Movies are able to make powerful peace statements. Here's a list of the best in order of their importance.
Grand Illusion, by Jean Renoir (1937) Classic French drama unmasks the myth of war as a gentleman's calling.
Shoah, by Claude Lanzmann (1985) The Holocaust is in the details. This nine-and-a-half-hour documentary that visits sites and interviews witnesses is just a glimpse...
Night and Fog, by Alain Resnais (1955) ... yet 32 minutes here seems a lifetime. Resnais conveys the horrors of Auschwitz in measured prose and indelible images.
If You Love This Planet, by Terre Nash (1982) Disarmament activist Helen Caldicott lays out the stark threat of nuclear war but somehow offers hope.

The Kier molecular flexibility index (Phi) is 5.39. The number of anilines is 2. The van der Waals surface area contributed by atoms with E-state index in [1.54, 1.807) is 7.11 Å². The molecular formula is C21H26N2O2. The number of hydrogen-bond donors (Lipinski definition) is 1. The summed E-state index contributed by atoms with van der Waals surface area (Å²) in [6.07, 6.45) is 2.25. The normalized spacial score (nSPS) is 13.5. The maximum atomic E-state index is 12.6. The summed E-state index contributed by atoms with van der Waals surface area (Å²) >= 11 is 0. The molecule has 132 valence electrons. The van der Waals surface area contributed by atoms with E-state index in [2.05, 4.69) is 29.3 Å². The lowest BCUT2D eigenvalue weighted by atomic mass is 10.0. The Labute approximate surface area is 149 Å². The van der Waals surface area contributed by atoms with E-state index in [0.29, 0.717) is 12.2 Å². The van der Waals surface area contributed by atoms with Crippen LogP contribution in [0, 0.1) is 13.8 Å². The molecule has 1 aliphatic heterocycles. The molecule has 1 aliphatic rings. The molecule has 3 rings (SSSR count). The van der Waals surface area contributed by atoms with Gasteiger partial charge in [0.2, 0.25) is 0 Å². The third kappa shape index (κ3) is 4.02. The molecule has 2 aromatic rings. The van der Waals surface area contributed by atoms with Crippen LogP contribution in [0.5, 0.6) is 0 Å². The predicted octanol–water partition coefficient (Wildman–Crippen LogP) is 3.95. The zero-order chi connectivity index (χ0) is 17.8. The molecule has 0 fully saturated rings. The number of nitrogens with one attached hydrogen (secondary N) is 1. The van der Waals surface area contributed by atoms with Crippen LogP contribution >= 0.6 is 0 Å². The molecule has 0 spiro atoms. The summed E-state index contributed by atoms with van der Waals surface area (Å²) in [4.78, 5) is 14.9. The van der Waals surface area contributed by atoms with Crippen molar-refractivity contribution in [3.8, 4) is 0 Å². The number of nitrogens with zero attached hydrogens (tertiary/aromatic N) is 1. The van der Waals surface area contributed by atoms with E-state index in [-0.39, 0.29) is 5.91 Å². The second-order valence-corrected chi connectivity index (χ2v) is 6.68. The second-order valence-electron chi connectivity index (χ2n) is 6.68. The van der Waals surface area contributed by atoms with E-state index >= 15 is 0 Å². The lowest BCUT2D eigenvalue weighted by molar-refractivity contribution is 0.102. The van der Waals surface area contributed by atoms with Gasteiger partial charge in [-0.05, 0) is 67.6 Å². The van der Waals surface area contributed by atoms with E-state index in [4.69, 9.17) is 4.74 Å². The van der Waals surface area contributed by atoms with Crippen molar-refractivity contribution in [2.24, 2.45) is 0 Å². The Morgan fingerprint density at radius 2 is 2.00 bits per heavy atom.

The War Game, by Peter Watkins (1965) Devastating what-if nuke scenario from the UK. The end of the world as they knew it circa Rubber Soul.
Neighbours, by Norman McLaren (1952) Classic National Film Board fable has pixellated dads battling it out in their backyards. Starts petty, goes nuclear.
The Day The Earth Stood Still, by Robert Wise (1951) Aliens land in Washington with a warning. Klaatu counsels peace, or else.
Black Rain, by Shohei Imamura (1989) Drama shows the physical and social effects of the bombing of Hiroshima on a young woman survivor. Fallout didn't just rain from the sky; she must also deal with her postwar neighbours' suspicions.
ScaredSacred, by Velcrow Ripper (2004) A personal tour of the world's Ground Zero sites, from Cambodia to Manhattan.
Far From Vietnam, by Jean-Luc Godard, Joris Ivens, Claude Lelouch, Alain Resnais, Agnès Varda, William Klein, Chris Marker (1967) At the height of the Vietnam War, seven highbrow filmmakers find rage, purpose and irony in the struggle for peace.